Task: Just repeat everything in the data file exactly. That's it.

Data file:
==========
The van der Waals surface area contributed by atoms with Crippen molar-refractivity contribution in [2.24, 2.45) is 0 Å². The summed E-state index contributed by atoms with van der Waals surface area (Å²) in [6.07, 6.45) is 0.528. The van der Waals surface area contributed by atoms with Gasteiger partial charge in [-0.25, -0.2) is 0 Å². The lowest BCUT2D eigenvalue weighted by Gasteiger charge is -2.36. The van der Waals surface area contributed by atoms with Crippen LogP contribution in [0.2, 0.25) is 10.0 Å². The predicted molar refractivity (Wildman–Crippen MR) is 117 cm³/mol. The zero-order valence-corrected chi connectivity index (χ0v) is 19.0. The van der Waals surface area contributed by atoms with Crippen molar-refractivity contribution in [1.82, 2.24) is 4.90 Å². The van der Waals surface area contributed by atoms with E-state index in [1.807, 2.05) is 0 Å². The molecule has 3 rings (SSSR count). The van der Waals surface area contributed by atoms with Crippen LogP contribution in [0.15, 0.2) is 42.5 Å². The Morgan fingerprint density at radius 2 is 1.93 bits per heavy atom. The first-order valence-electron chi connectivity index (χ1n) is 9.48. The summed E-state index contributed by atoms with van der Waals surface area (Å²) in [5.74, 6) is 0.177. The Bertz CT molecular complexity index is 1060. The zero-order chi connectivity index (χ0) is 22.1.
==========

The van der Waals surface area contributed by atoms with Crippen molar-refractivity contribution in [2.24, 2.45) is 0 Å². The summed E-state index contributed by atoms with van der Waals surface area (Å²) in [6.07, 6.45) is 0.528. The van der Waals surface area contributed by atoms with Gasteiger partial charge in [-0.25, -0.2) is 0 Å². The lowest BCUT2D eigenvalue weighted by Gasteiger charge is -2.36. The van der Waals surface area contributed by atoms with Crippen LogP contribution in [0.2, 0.25) is 10.0 Å². The predicted molar refractivity (Wildman–Crippen MR) is 117 cm³/mol. The zero-order valence-corrected chi connectivity index (χ0v) is 19.0. The van der Waals surface area contributed by atoms with Crippen molar-refractivity contribution in [1.82, 2.24) is 4.90 Å². The van der Waals surface area contributed by atoms with E-state index in [1.807, 2.05) is 0 Å². The molecule has 3 rings (SSSR count). The van der Waals surface area contributed by atoms with Crippen LogP contribution in [0.15, 0.2) is 42.5 Å². The Morgan fingerprint density at radius 2 is 1.93 bits per heavy atom. The first-order valence-electron chi connectivity index (χ1n) is 9.48. The summed E-state index contributed by atoms with van der Waals surface area (Å²) in [5.74, 6) is 0.177. The Bertz CT molecular complexity index is 1060. The zero-order chi connectivity index (χ0) is 22.1.